When the state fair was on during the month of October, it meant long days for all staff and volunteers. I usually spent my time in the parlour car, telling visitors about it and what they should notice elsewhere further on in their visit. Both adults and children came. Sometimes they stood, and sometimes they sat. The groups were both large and small. I recall two girls of about twelve years of age, my only visitors at that time, who sat down and listened intently as I told about the car.
Late in 1992, Bob LaPrelle received a request from a Christian school in Lewisville for someone to make a presentation to the students in regard to trains. He offered me the task. Thus, I set up a short presentation for the school. Four or five groups came in consecutive periods into the room where I was at the school. Because the first group was late in arriving, the second group arrived before I had finished. As it turned out, each succeeding group heard the ending before they heard the beginning. Despite the problems, it apparently was a success. A few days later, I received thank you letters from one of the classes. In some of them, I was invited to come to their Christmas concert or to their dress rehearsal. After confirming the invitation with the teacher, I went back to the school on the day of the rehearsal.
Shortly after, I was invited to make a presentation to another Christian school not far away. This time, I was accompanied by Nancy Herring, who assisted in the presentation. She brought her model train collection, which she let me use at later presentations in the following June and July at libraries. The multiple showings were on time in this school, probably because the principal attended all of them.
Shortly after this presentation, I was telling about our experiences at the Rockwall County Library, where I was also volunteering. Cheryl Prince, the children’s librarian, asked if I would make a presentation there when the summer reading programme would be in session. I accepted, and then thought about going to other public libraries as well. Therefore, I visited a number of libraries to make appointments for June and July. The next job was to set up a programme. I chose to give the children an imaginary train ride back in the 1950s, based on my experiences and memory. With a computer, our son Sean made the official logo of a former railroad that operated out of Dallas. Alex Tice, publicity officer of the Union Pacific Railroad, gave me permission to use it. Over two years, he also sent me about 2,500 colouring books dealing with railway safety. These were given to the children at each showing. The second year, someone at Burlington Northern Railway headquarters gave me permission to use the official logo of another former railroad.
The presentation was somewhat different at the end from what it was at the beginning. I had chairs lined up to represent the seats in the day coach. In the second year, I had a few chairs behind those to represent the dining-car. There was a tape of the sounds of a train travelling through the night. There were recordings of the various whistle signals, which the children identified after I had demonstrated them on a wooden whistle. The riders purchased tickets with the official logo before entering the train. Two children handled the baggage and sat in the baggage car. One child went through the coach with pillows for rent for the night. Another child acted as a switchman, passing on signals from the rear of the train to the front around a curve. The rest of the children were spectators who waved good-bye to those on the train. An adult was the ticket agent. Another adult operated my sound recordings. For the second year, I presented a few slides to show the various types of railroad rolling equipment. I was the conductor and punched the tickets, dining-car waiter, and narrator. The children played out their parts well.
By the second summer, my equipment included the following: two suitcases for my travellers, two pillows, two tape recorders, tapes, a slide projector, slides, baggage claim checks, tickets, a railroad lantern, a conductor’s punch, two quarters for renting the pillows, colouring books, a conductor’s hat and a railwayman hat (for showing only), enough tickets for everyone whether or not a passenger, and (in the first year) a train model set. The trunk of my car was full.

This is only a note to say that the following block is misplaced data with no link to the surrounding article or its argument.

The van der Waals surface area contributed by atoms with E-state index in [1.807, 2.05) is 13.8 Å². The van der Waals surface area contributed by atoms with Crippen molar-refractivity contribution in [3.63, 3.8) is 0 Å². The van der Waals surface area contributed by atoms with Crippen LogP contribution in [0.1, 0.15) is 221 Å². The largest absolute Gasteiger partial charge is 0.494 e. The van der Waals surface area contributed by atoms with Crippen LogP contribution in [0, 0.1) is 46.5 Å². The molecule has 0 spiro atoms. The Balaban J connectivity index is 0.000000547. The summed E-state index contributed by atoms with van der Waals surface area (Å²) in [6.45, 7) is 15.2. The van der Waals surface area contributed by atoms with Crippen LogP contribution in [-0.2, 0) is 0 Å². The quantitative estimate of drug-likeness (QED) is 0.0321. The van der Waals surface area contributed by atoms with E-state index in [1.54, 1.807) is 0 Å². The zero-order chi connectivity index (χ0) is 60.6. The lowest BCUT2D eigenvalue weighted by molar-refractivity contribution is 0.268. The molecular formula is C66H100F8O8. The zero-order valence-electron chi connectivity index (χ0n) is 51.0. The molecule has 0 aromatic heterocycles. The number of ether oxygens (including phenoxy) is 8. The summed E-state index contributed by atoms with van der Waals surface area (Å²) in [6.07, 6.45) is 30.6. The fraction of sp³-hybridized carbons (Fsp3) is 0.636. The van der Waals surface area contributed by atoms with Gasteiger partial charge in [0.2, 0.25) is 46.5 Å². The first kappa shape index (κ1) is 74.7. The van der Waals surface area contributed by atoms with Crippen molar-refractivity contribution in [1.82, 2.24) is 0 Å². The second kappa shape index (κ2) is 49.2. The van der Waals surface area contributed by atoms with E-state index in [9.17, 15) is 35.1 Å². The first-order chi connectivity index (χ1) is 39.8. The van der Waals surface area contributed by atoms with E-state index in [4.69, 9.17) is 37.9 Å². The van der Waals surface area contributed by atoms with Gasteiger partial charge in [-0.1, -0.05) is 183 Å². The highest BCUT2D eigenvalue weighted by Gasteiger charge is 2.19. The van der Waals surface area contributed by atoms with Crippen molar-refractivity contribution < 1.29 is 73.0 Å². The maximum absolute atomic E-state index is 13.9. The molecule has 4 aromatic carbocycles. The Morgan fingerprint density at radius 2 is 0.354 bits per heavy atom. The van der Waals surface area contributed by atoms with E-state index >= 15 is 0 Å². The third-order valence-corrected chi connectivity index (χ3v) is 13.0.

At two libraries, there was a photographer from the local weekly newspaper. At one library, the librarian’s husband videotaped the showing as he did with other showings. I was able to obtain copies for ourselves and the museum. At one library, as I was collecting my gear at the end of the showing, the librarian and a few children were in the dining car having peanut butter and jam sandwiches. At another library, the children were so well-behaved and quiet that they could hardly participate with enthusiasm. If a child was accompanied by a younger brother or sister, the smaller child could go aboard free.
From December 1992 until October 1994, I visited five schools, two daycare centres, and forty-seven public libraries. The names of the libraries can be found on the library page that includes Texas. Space for the presentations ranged in size from a small corner of the library to a library auditorium. The librarians and the teachers provided very good cooperation. A performance was made before anywhere from eight to one hundred seventeen spectators. The total attendance, including some adults, at the libraries over the two years was a little over 2,800.
Since this section is about schools, I have devoted my description of the museum in relationship to my association with school groups and children, in general. Thus, the names of my colleagues listed here represent those who helped me with tours on the grounds and/or who accompanied me when I made presentations in public libraries and schools. Their help was much appreciated. I would particularly like to mention Bob LaPrelle, the director of the museum, who initiated my outreach programme; and Stanley Smith, the historical society’s president, who publicized my work at the membership meetings. Both provided much support for me. There are numerous other volunteers whom I knew at the museum who did other important work, but were not directly involved in my work with children.
The following are names of persons who specifically helped me at the museum.
- Charles Alspach
- Brian Blanchard
- Bob Diller
- Nancy Herring
- Doug Howell
- Bob LaPrelle
- Bob Muckleroy
- Bill Reiman
- Don Rutan
- Sandy Sanderson
- Stanley Smith
- Lee Stetson
The following are names of persons from the museum who helped me on at least one occasion in schools and libraries.
- Nancy Herring
- Doug Howell
- Garl Latham
- Stanley Smith
- Lloyd Stuck
The following are persons from our home who helped me on at least one occasion in libraries.
- Pamela Duff (my wife)
- Sean Duff (our son)
- Rocío Cárdenas del Castillo (our house guest from Monterrey, Mexico)
- Ma. Alicia Esparza Uribe (our house guest from Monterrey, Mexico)
- Hervé ? (our house guest from Monterrey, Mexico)
(This page was updated in October 2012.)